Exercise is on the rise among Americans, particularly among millennials, according to a new report from Gallup and Sharecare, a health and wellness company. They found that 53.4% of Americans reported exercising three or more times a week, a two percentage point increase from 2008, and a modest increase from more recent years. The new figure is based on surveys of 177,000 people nationwide in 2016.
Update 9/18/17: We took a short jaunt up to Grand Teton National Park Sunday, and found some spectacular scenery of wildlife, clouds, and snow-capped Tetons! Fall hasn’t officially arrived in Jackson Hole yet despite cooler weather this week, but we’re excited to report that we received our first snowfall of the season overnight. So one would think Fall is just around the corner.
Given the rise in the Eurozone’s growth forecast, is it time for the ECB to end its stimulus programme? The European Central Bank (ECB) continues to operate monetary policy as if the European economy is in recession. For the last 12 months, European economic data has beaten expectations. Unemployment rates have fallen across the Eurozone, annual inflation has risen from 0.2 per cent a year ago to 1.5 per cent today, and most of the largest economies in the EU are growing above trend.
Muck Rack makes it simple to find people, tweets, or articles that mention any name, keyword, company, hashtag etc. We've compiled this guide to help you make the most of your search.
Selecting a term
Start searching tweets, articles from media outlets, articles mentioned in tweets, journalists'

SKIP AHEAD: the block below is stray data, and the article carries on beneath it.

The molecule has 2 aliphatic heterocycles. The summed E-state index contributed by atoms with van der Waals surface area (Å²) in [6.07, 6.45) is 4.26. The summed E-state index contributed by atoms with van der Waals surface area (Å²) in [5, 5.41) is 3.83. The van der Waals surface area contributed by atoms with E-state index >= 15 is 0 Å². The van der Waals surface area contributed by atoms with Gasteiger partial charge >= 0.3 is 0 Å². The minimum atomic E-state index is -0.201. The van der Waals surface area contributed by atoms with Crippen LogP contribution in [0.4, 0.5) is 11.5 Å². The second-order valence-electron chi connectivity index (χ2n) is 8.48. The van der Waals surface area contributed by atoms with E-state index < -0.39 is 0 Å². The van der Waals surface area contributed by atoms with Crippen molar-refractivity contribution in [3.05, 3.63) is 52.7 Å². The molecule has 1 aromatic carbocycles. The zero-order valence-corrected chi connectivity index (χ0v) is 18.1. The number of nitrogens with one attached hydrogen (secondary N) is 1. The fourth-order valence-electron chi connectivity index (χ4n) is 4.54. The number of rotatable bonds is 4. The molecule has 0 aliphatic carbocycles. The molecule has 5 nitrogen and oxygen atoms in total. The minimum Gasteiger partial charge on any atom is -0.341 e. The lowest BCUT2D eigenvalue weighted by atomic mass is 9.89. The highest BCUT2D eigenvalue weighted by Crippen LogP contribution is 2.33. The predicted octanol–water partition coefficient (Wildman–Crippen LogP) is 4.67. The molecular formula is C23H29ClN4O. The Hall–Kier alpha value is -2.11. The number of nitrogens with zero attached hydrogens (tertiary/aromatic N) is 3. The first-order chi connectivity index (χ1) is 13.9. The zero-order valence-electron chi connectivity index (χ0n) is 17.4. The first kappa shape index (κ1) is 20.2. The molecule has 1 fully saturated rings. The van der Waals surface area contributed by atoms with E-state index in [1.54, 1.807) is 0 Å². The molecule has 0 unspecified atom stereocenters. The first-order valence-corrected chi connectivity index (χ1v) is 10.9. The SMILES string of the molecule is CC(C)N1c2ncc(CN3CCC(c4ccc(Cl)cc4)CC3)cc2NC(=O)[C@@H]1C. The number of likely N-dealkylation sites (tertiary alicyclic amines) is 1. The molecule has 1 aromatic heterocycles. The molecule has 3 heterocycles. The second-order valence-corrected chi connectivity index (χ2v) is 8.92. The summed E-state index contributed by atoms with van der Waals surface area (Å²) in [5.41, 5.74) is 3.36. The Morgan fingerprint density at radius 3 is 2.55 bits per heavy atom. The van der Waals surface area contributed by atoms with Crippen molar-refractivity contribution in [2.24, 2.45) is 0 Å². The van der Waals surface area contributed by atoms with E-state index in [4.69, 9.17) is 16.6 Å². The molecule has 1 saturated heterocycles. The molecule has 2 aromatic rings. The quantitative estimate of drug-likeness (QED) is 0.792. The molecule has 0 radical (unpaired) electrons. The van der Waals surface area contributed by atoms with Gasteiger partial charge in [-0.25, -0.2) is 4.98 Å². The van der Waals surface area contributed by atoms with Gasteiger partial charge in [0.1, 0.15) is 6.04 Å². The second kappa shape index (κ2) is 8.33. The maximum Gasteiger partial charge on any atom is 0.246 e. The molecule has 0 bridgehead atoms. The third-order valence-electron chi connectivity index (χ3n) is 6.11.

names, titles and bios with some suggested searches:
Companies or Topics (e.g. iPhone, Microsoft)
Phrases (e.g. "cloud computing") — use quotes to keep the terms together
Twitter handles (e.g. @username) — returns those who have mentioned or replied to
Names (e.g. "David Pogue")
Hashtags (e.g. #sxsw, #london2012)
Bio details (e.g. vegan, Olympics, father)
Muck Rack's Advanced Search allows for many boolean operators.
Find results that mention multiple specified terms, use AND or
+. For example, ensure each result contains both Elon Musk and Mark Zuckerberg by
searching Obama AND Romney or Obama + Romney.
Use the operators OR or , to broaden your search when you'd like either of
multiple terms to appear in results. (This is the default behavior of our search when no operators
are used.) For example, search for democrat OR republican to find results that refer to
Democrats and/or Republicans.
Use NOT or - to subtract results from your search. For
example, searching Disney will yield results about the Walt Disney Company as well as Walt Disney
World Resort. To exclude mentions of Disney World, search for Disney -World or Disney
When using one of these operators with a phrase, enclose it in quotation marks. For example, you can
find results about smartphones excluding Apple's iPhone 4S by searching smartphone -"iPhone
Exact case matching or punctuation
If you're searching for a brand name or keyword that relies on specific punctuation marks or capitalization, you can
find results that match your exact query by adding matchcase: before the keyword you're searching for, like matchcase:E*TRADE .
Use parentheses to separate multiple
boolean phrases. For example, to find journalists talking about having fun in Disney World or
Disneyland, search for ("disney world" OR disneyland) AND fun.
An asterisk can be used to search for any variation of a root word truncated by the asterisk. For example, searching for admin* will return results for administrator, administration, administer, administered, etc.
A near operator is an AND operator where you can control the distance between the words. You can vary the distance the near operation uses by adding a forward slash and number (between 0-99) such as strawberries NEAR/10 "whipped cream", which means the strawberries must exist within 10 words of "whipped cream".